That advent calendar is adorable!
A number of years ago we stopped exchanging regular gifts and now only do stockings stuffers, mostly comestibles. As kids we used to turn our noses up at the clementines my parents would put in our stockings, but now I love to receive them and some good dark chocolate caramels too!
We do an activities advent calendar. It may have been partly inspired by one of your previous posts. Activities include thinks we would do anyway (put up the Christmas trees) and treats like a trip to the Nutcracker or to see Santa. Smaller activities for busier days including making a card to send to great-grandma and choosing a charity and donating some of your allowance money (matched by parents) and baking Christmas cookies. I write the activities on little cardstock stars and reuse them from year to year.
So glad! I reuse lots of mine from year to year too!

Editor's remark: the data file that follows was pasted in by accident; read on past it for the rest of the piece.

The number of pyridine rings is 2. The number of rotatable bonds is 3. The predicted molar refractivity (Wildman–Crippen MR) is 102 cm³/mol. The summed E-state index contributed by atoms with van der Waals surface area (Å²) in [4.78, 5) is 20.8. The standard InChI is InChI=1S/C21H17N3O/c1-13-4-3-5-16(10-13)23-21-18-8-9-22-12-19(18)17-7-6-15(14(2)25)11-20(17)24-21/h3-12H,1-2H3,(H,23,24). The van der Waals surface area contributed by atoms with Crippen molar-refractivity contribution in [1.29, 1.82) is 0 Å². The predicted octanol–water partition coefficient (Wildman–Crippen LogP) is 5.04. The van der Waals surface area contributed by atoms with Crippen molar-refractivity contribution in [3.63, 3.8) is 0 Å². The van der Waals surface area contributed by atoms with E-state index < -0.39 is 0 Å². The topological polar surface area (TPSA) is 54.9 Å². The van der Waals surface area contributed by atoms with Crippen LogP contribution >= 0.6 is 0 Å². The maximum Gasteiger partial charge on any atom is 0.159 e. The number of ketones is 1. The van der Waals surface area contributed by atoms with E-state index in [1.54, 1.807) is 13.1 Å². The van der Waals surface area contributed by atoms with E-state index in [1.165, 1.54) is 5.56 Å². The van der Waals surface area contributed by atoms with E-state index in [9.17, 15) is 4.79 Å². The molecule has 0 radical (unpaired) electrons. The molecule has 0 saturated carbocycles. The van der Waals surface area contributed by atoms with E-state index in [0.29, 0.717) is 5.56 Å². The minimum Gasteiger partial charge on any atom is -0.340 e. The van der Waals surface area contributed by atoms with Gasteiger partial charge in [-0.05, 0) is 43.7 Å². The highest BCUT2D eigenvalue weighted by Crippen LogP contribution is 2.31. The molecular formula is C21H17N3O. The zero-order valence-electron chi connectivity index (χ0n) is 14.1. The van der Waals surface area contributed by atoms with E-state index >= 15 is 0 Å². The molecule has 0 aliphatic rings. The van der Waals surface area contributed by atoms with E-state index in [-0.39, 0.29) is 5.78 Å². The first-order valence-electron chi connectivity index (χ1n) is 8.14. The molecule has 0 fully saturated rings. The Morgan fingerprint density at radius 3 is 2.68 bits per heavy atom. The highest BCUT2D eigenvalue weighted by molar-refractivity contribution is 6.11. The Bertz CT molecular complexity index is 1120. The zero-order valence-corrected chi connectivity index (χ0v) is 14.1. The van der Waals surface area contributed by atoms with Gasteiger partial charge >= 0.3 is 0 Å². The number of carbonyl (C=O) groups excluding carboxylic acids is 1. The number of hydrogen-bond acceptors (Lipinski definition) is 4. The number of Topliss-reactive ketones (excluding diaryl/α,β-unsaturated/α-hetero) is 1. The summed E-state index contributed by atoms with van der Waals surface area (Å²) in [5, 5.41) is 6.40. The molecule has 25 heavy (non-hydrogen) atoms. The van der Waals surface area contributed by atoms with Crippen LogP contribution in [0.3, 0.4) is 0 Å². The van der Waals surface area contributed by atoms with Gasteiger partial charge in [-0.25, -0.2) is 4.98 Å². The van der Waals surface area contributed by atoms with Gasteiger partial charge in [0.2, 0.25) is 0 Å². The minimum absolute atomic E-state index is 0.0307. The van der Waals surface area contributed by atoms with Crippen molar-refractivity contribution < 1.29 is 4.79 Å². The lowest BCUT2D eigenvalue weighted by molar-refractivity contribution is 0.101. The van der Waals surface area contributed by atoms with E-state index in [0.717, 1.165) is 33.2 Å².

Thank you for this. I put a lot of the plastic Halloween toys we received from daycare into our Halloween trick-or-treat bowl in hopes that their short-lived joy can at least be extended to one more child. The next issue: to gently ask my daycare not to laminate every artwork that my child makes. Thanks for reminding us that we can promote joy and sustainability.
oh god, the lamination is killing me this year!
1. All those plastic miniatures definitely go in a basket and then dumped in the trick or treat bowl. Whhhhhhhhy do they even exist in the first place?
2. I had to look up the date of the four years of trash video because I was shocked there were no COVID tests or masks in there. Zero waste expectations have changed so much post kids and COVID.